• Global justice. Justice is also our yardstick on the international level. As the global economy connects people and increases our interdependence, this moral obligation also becomes a practical imperative. Worldwide sustainable development and universal human rights are at the core of our concept of global justice. These must be underpinned by an independent institutional monitoring framework for corporate social responsibility and fair trade.

Justice requires solidarity, non-discrimination and citizens’ involvement. Solidarity helps create self-confident individuals – it strengthens citizens instead of patronising them. All public authorities should work in partnership with citizens to create and defend institutions that enhance solidarity. For this reason we also want to invest in networks and communities, which, with state encouragement, practice mutual support.

Diversity, an Indispensable Condition
The richness of civilisations, societies, and cultures has developed through diversification.  We Greens are ourselves the result of the merging of a host of social movements, and we believe diversity is a condition for success, survival even, in almost every field of activity. Diversity increases the resilience of organisations and groups whenever they are confronted with unexpected changes. It is a safeguard against intolerance, extremism and totalitarianism. And it is an indispensable source of inspiration and renewal.

Human diversity has many dimensions : gender, social, cultural, spiritual, philosophical, religious, linguistic, economic, ethnic, sexual, regional. These may be expressed by individuals or by social groups. We cherish this diversity. It should however never be used as a pretext for questioning universal rights.

Where people share the same limited space, differences may easily be perceived as threats. Even in the smallest community, the strong tend to make use of their dominant role whereas the weak often find themselves pushed to conform. Safeguarding diversity therefore requires recognition, mutual understanding and respect – and, only too often, active protection.

Non-violence forms a key part of the philosophical background of Green theories and conditions our approach to all problems. No lasting solution to any conflict between individuals, social groups or States can be imposed by force. A basic green principle is that the means used to achieve an objective must be compatible with the objective itself. So the political search for justice and peace cannot be achieved by violent means.

Violence is not just physical. Human actions and global economic structures can deprive people of their human rights and exacerbate social injustice. Poverty is perhaps the most insidious form of violence. To eliminate poverty, we promote international bodies that aim at economic equity and put people’s livelihoods and security first, as well as binding global rules for the protection of human rights.

Insofar as armed conflicts are concerned, we are convinced that the use of army or police forces as an isolated strategy cannot be successful in the long run. Greens want to see less military intervention and the implementation of the concept of a civil foreign and security policy. This requires the development of powerful tools for conflict prevention and civil conflict management.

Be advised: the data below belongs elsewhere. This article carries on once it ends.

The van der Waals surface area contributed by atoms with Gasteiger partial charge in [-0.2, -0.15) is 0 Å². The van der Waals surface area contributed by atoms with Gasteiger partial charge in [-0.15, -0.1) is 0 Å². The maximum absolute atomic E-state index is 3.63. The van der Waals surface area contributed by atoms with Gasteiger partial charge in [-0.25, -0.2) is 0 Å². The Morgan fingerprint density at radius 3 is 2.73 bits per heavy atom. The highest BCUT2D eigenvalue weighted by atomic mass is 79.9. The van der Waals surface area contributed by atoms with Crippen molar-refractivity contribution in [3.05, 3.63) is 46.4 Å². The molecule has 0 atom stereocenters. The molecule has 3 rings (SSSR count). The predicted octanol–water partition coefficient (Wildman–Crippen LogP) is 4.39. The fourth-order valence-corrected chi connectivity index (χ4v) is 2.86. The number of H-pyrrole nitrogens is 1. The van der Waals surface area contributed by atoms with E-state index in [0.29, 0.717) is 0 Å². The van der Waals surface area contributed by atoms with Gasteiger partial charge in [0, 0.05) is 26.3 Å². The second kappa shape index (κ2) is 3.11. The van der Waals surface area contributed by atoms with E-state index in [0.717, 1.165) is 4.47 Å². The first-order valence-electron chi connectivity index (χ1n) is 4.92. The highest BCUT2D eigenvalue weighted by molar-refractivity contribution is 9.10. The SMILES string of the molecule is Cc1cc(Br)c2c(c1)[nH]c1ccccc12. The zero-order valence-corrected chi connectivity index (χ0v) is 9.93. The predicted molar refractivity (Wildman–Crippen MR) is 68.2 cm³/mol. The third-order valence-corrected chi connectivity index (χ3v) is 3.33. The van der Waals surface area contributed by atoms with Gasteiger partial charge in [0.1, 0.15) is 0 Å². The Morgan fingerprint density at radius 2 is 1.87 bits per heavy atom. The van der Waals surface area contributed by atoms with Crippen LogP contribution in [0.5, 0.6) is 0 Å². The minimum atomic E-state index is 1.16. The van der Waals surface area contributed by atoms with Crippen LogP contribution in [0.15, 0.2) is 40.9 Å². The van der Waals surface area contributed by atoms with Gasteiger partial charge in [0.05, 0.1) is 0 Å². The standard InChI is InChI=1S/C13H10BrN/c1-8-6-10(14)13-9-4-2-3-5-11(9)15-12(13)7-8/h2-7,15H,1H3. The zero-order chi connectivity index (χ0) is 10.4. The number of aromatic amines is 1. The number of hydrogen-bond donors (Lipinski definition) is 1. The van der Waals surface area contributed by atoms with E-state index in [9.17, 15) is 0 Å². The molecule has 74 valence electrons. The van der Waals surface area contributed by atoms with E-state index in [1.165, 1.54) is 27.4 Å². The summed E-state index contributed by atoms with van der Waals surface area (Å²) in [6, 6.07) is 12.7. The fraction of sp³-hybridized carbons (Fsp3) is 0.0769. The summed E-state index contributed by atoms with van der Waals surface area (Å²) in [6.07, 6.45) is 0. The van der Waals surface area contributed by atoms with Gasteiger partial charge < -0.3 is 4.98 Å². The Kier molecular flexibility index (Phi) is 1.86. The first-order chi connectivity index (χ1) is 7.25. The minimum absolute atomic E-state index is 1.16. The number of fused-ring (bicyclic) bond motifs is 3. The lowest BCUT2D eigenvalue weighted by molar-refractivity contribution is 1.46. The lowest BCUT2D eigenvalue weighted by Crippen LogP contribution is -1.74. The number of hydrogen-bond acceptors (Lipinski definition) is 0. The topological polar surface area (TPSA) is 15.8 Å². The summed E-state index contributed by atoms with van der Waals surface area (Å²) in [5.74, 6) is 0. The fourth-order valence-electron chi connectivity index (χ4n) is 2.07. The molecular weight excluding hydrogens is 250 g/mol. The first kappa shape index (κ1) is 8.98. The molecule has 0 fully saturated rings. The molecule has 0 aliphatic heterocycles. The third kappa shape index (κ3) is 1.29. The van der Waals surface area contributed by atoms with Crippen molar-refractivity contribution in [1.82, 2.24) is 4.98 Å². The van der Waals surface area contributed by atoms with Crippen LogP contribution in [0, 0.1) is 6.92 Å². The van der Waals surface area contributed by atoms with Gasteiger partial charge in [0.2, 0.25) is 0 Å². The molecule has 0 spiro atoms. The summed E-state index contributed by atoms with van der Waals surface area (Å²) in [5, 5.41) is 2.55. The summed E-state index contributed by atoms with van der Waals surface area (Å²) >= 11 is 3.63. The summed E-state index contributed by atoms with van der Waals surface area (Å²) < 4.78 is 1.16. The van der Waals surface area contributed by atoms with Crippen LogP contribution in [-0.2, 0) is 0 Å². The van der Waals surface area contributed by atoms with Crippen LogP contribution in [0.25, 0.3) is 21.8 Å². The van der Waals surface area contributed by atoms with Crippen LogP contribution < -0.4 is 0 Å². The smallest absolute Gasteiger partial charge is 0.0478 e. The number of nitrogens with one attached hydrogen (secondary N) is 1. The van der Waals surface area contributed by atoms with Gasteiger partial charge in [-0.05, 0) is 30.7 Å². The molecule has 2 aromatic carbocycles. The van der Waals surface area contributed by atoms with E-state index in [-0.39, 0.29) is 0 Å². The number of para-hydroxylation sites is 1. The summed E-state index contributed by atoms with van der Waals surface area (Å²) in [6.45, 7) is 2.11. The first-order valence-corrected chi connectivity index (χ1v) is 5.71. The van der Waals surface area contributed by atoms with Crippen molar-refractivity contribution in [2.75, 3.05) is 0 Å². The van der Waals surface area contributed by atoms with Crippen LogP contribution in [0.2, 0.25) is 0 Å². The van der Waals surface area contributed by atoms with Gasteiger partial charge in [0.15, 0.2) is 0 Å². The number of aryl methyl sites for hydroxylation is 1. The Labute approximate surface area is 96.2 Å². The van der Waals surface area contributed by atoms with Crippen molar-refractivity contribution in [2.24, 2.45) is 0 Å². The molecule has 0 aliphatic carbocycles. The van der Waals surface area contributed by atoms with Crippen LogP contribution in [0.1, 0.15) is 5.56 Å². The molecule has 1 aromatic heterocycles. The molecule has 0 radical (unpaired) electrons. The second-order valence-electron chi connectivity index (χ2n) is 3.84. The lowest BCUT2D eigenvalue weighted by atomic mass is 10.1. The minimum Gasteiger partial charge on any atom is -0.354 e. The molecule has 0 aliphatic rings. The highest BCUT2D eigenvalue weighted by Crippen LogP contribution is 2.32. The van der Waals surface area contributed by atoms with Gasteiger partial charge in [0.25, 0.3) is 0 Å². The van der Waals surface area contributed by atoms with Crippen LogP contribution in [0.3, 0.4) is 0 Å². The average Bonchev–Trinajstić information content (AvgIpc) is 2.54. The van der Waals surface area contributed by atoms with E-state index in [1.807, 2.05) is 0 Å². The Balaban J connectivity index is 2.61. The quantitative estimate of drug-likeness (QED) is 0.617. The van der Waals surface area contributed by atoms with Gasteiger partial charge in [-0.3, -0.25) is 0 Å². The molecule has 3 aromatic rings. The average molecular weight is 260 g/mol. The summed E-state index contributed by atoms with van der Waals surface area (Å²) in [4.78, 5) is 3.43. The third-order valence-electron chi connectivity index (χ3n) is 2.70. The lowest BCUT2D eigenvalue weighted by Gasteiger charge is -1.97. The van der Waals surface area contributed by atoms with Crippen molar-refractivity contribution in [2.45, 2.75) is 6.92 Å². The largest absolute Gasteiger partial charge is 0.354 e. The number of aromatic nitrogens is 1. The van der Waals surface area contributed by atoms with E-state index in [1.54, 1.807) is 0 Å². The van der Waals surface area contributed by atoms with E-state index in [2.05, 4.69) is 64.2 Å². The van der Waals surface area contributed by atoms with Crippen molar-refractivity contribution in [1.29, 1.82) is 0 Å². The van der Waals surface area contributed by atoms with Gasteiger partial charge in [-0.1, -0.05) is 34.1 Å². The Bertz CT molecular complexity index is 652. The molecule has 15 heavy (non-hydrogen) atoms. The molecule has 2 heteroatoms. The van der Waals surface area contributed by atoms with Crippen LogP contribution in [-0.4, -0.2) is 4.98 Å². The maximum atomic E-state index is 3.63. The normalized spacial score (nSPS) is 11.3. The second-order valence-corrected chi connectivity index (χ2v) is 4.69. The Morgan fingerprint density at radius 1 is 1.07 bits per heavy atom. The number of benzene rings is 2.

Nevertheless Greens recognise that military means may be called upon by the international community as a last resort. Where there is a threat of mass violence against civilians, deployment of peace-keeping military forces may be justified as a deterrent. When preventative measures have failed, armed intervention may be necessary. Recourse to military means will be subject to the rule of international law and is only legitimate if the following conditions are met:

  • the existence of an explicit mandate of the UN Security Council;
  • the agreement to the primary objective of intervening in order to save and protect lives through preventing violence;
  • the existence of a political strategy defining how such military intervention should end and a peaceful and stable situation be established.

To sum it up, Sustainable Development
Greens recognize that the values of environmental responsibility, freedom, justice, diversity and non-violence can be – and are to some extent – shared by other political families. What defines Greens is that we consider these values as interdependent and inseparable. As a whole, they determine all our actions directed towards the sustainable social, cultural, environmental and economic development of our societies on planet Earth. We apply them not only to our external policies but to our own political conduct as well as to the organization of our own party.

Europeans were the pioneers of the process of industrialization which is at the heart of some of our worst global problems. As citizens of one of the wealthiest continents on Earth, we Europeans carry a major responsibility for the reversal of the destructive trends it has generated and for initiating an alternative and sustainable development model. The scope of the issues at stake is such that it is beyond the powers of any single state to achieve this aim. Therefore we need cooperation in which all of Europe – from Dublin to Tbilisi, from Helsinki to Lisbon, from Ankara to Reykjavik – will be able to participate.

The European Union is well placed to facilitate this cooperation, providing that

  • it remains open for further enlargements;
  • it restructures itself into a truly democratic institution,
  • it reorients its priorities towards an environmentally and socially sustainable model of development and
  • it assumes its global responsibilities, under the United Nations, and in cooperation with other valuable institutions such as the OSCE and the Council of Europe, for a peaceful and sustainable world.